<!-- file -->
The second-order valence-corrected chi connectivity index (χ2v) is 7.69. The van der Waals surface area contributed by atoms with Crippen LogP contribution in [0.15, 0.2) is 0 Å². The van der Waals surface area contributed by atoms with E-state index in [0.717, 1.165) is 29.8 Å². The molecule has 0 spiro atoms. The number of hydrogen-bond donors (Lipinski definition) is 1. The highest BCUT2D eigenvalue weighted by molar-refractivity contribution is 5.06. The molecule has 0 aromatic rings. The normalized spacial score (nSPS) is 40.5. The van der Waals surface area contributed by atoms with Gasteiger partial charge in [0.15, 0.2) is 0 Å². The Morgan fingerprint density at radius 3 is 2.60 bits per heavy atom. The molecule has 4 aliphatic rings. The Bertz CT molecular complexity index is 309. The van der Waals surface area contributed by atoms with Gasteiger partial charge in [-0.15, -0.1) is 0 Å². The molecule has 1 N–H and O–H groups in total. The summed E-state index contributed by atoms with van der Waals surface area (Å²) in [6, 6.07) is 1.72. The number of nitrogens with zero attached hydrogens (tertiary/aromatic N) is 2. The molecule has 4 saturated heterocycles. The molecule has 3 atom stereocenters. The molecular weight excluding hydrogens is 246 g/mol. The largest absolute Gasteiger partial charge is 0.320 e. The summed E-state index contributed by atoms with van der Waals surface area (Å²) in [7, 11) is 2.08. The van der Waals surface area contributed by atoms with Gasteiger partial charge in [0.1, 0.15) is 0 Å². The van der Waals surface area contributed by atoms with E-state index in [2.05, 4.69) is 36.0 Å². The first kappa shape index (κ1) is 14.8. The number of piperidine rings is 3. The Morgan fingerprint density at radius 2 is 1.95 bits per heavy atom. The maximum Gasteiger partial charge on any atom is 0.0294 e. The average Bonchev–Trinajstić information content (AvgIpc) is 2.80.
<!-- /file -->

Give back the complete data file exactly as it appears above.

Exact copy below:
The second-order valence-corrected chi connectivity index (χ2v) is 7.69. The van der Waals surface area contributed by atoms with Crippen LogP contribution in [0.15, 0.2) is 0 Å². The van der Waals surface area contributed by atoms with E-state index in [0.717, 1.165) is 29.8 Å². The molecule has 0 spiro atoms. The number of hydrogen-bond donors (Lipinski definition) is 1. The highest BCUT2D eigenvalue weighted by molar-refractivity contribution is 5.06. The molecule has 0 aromatic rings. The normalized spacial score (nSPS) is 40.5. The van der Waals surface area contributed by atoms with Gasteiger partial charge in [0.15, 0.2) is 0 Å². The Morgan fingerprint density at radius 3 is 2.60 bits per heavy atom. The molecule has 4 aliphatic rings. The Bertz CT molecular complexity index is 309. The van der Waals surface area contributed by atoms with Gasteiger partial charge in [-0.15, -0.1) is 0 Å². The molecule has 1 N–H and O–H groups in total. The summed E-state index contributed by atoms with van der Waals surface area (Å²) in [6, 6.07) is 1.72. The number of nitrogens with zero attached hydrogens (tertiary/aromatic N) is 2. The molecule has 4 saturated heterocycles. The molecule has 3 atom stereocenters. The molecular weight excluding hydrogens is 246 g/mol. The largest absolute Gasteiger partial charge is 0.320 e. The summed E-state index contributed by atoms with van der Waals surface area (Å²) in [7, 11) is 2.08. The van der Waals surface area contributed by atoms with Gasteiger partial charge in [0.1, 0.15) is 0 Å². The van der Waals surface area contributed by atoms with E-state index in [2.05, 4.69) is 36.0 Å². The first kappa shape index (κ1) is 14.8. The number of piperidine rings is 3. The Morgan fingerprint density at radius 2 is 1.95 bits per heavy atom. The maximum Gasteiger partial charge on any atom is 0.0294 e. The average Bonchev–Trinajstić information content (AvgIpc) is 2.80.